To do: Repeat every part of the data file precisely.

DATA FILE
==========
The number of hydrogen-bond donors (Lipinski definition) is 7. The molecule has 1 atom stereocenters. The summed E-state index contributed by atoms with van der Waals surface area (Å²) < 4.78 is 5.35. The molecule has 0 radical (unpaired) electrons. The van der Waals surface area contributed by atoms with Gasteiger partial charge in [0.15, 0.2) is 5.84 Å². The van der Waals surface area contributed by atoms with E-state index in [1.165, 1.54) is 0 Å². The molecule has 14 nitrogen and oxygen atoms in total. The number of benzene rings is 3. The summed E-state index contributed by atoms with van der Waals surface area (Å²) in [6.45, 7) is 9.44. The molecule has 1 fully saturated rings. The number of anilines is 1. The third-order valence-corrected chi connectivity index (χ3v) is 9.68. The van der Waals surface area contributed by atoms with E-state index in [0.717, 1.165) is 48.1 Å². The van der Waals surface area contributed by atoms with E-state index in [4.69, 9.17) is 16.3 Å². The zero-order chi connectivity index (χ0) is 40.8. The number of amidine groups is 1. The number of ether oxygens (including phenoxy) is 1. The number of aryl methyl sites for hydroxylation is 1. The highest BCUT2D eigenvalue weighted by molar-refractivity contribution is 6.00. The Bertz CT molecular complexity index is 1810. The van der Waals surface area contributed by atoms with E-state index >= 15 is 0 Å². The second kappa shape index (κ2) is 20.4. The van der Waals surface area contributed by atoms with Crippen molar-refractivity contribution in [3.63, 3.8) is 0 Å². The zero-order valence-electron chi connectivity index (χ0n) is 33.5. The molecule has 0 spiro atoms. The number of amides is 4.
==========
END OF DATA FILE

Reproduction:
The number of hydrogen-bond donors (Lipinski definition) is 7. The molecule has 1 atom stereocenters. The summed E-state index contributed by atoms with van der Waals surface area (Å²) < 4.78 is 5.35. The molecule has 0 radical (unpaired) electrons. The van der Waals surface area contributed by atoms with Gasteiger partial charge in [0.15, 0.2) is 5.84 Å². The van der Waals surface area contributed by atoms with E-state index in [1.165, 1.54) is 0 Å². The molecule has 14 nitrogen and oxygen atoms in total. The number of benzene rings is 3. The summed E-state index contributed by atoms with van der Waals surface area (Å²) in [6.45, 7) is 9.44. The molecule has 1 fully saturated rings. The number of anilines is 1. The third-order valence-corrected chi connectivity index (χ3v) is 9.68. The van der Waals surface area contributed by atoms with E-state index in [0.717, 1.165) is 48.1 Å². The van der Waals surface area contributed by atoms with E-state index in [4.69, 9.17) is 16.3 Å². The zero-order chi connectivity index (χ0) is 40.8. The number of amidine groups is 1. The number of ether oxygens (including phenoxy) is 1. The number of aryl methyl sites for hydroxylation is 1. The highest BCUT2D eigenvalue weighted by molar-refractivity contribution is 6.00. The Bertz CT molecular complexity index is 1810. The van der Waals surface area contributed by atoms with E-state index >= 15 is 0 Å². The second kappa shape index (κ2) is 20.4. The van der Waals surface area contributed by atoms with Crippen molar-refractivity contribution in [3.63, 3.8) is 0 Å². The zero-order valence-electron chi connectivity index (χ0n) is 33.5. The molecule has 0 spiro atoms. The number of amides is 4.